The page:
I’d like to introduce you to Donormart. It’s a magical place where you can remove the competition and then, since you’re the first one through the door, you get ALL the donor dollars. Sort of like being the first one through the doors on a Black Friday sale. And wouldn’t every retailer love to eliminate their competition to get ALL the sales? Of course, they would. So would, it seems, the United Way.
Donormart represents the ideology, or at least what I perceive must have been the ideology behind the United Way’s (UW) restrictive fundraising policies imposed on recipient organizations or funding partners. It is what many fundraisers call, the “blackout” period and occurs in the Fall, most often from September 1 to December 1. During this period funded agencies are not allowed to run any sort of public or direct response fundraising. Thankfully, most UW agencies will let you do something in December before year end but not all UW operate this way, some are even more restrictive, and the ‘blackout’ is even longer.
So, what does this really mean? I mean, what’s the big deal? So what if funded agencies can’t fundraise for a few months of the year while the UW runs its own very public and successful campaign. Good for them! The UW fund a lot of great agencies and a lot of great programming. But, UW doing good is not the issue.
The issue is two-fold; first, they are making the assumption that by removing the competition they will by default get the donors dollars (welcome to Donormart). Secondly, they are hand-cuffing their funded agencies during the most lucrative period of fundraising of the year. September to December is the quarter of the year where more money transfers hands than at any other time. It is the season of giving and gratitude. And yet, UW says, “No fundraising for you.”
Many local offices will allow partnered organizations to run small events or grandfather established events…but in most instances, the organizations still must have the UW logo on all their promotions and event collateral. Some would argue it’s a small price to pay for the UW funding they receive. Ok, fair…I guess.
This ideology of removing the fundraising competition, or at least some of it (not everyone is a funded partner), is really a slap in the face of donor-centric fundraising and a lack of understanding about giving motivation. Donor centric fundraising focuses on the donor, their passions and their connection to the organization’s mission and impact as motivation to giving.
People give for various reasons and there is extensive research and literature on that. But simply, people give because they are aligned to the mission and the people, animals or environment that you are helping. Removing the options to give for a few months, doesn’t change people’s passion and make them want to give somewhere else instead.
Furthermore, in the UW model, the donation passes through two sets of admin costs, meaning less money for the end recipient. Don’t get me wrong, admin costs are absolutely justified for any business or nonprofit, but like retail maybe it’s time to cut handling costs and tighten our belts as we deal with rising inflation and a predicted recession.
The Giving Quarter – Q4 or is it really Q$
Ironically, the $ sign and the number 4 are both on the same key on your keyboard…Q4 or Q$. Coincidence? I think not.
I won’t belabour this point, because I did that in my last eNEWS article, Four Reasons to Run a Fall Fundraising Campaign, but I am not going to diminish it either. September to December is hands down “primetime” fundraising and everyone in nonprofit should be actively fundraising during this time of year.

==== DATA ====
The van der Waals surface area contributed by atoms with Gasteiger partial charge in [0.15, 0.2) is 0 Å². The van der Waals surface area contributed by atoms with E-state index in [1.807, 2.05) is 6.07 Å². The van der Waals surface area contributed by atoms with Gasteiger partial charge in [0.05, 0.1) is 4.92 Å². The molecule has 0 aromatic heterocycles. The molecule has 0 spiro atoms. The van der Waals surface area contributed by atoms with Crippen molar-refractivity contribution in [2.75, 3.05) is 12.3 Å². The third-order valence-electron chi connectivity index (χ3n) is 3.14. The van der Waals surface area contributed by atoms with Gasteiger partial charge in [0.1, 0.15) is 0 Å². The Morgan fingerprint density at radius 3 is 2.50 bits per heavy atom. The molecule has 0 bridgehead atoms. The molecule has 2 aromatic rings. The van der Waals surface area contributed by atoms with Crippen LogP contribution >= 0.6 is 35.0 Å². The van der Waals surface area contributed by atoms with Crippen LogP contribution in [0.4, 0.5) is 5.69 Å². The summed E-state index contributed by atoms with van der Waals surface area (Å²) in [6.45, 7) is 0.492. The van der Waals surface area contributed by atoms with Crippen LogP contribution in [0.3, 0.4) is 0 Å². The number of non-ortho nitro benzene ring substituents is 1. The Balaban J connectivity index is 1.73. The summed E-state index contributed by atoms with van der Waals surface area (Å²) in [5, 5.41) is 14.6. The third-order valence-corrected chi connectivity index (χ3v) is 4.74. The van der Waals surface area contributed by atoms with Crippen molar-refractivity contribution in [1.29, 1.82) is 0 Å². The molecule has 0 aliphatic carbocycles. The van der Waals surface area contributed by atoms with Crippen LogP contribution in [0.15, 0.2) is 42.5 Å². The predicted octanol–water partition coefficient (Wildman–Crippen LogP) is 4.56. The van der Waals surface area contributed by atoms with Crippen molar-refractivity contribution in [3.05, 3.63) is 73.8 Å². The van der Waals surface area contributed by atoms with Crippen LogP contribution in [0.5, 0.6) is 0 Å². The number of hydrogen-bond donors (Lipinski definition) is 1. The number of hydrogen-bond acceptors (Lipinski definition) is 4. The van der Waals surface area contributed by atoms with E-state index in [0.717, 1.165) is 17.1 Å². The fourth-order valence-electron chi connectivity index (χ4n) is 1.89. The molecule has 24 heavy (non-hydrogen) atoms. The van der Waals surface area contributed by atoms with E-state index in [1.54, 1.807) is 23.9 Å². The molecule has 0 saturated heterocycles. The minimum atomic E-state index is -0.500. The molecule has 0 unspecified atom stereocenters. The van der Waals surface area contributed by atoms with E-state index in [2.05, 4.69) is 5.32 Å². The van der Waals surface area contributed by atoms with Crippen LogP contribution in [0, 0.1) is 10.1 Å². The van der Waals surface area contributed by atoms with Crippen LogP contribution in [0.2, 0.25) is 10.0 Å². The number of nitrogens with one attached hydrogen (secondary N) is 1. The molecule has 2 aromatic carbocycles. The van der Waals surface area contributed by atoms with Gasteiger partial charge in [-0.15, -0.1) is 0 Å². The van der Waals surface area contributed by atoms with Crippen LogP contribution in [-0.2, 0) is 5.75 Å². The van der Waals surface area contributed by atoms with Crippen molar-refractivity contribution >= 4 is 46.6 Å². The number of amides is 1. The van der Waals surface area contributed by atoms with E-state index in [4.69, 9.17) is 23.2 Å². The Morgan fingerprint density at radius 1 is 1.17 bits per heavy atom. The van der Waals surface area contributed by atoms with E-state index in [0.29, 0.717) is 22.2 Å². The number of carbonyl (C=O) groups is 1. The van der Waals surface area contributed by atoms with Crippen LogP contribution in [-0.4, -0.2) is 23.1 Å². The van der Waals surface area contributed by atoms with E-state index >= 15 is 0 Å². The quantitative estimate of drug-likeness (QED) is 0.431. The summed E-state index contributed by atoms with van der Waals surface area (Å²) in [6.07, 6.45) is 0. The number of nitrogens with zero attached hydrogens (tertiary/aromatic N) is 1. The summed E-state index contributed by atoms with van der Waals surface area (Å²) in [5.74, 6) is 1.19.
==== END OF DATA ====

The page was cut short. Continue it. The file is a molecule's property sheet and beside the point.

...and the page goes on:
When I initially came across this policy, my first reaction was to let the UW funding go because it was so outrageous. My ED indulged my rant, then turned to me and said, “Well sure Michelle, if you think you can replace $156,000 by March 31, then by all means, we’ll let it go.” She knew I wasn’t going to do that in the amount of time I had, so I had to make the best of it. So, I get it. Sometimes you just need the funding and you have to live with the consequences of the funding policy (but you shouldn’t have to).
Thankfully, that particular UW was one of the more progressive offices that I’ve encountered over the years. They were very cooperative in my time at that organization (as many local offices are).
Time for change
Take off the handcuffs. The social sector has outgrown this policy and it has become one of those things we hang onto from the past because, “that’s what we’ve always done.” I think the United Way and the sector needs to ask, “Who is this policy serving, and what is its purpose in today’s global social sector?”
Honestly, most of the member agencies won’t outstrip the UW in their fundraising campaign efforts anyway. If they could, they probably wouldn’t be asking for UW funding in the first place.
If the UW really understood why donors give, they would drop this policy. They don’t need it to succeed in their fundraising. The UW runs some of the most creative and appealing campaigns in the sector. I always look forward to seeing what the year’s theme and campaign tagline will be, which prominent and respected community members would be recruited to the honour of chairing the campaign. And the appeal? this is where the UW way wins all day long…they support lots of really good causes…yay! That’s exactly what donors want…choice and impact!
Sometimes, we must be brave enough to try something new to move towards a better future.
Michelle Harder has over 20 years of experience in fundraising and nonprofit development. As an author, consultant and public speaker, with a specialty in faith-based fundraising, Michelle is driven by a passion to help organizations large and small achieve their fundraising and strategic goals. https://michelleharder.com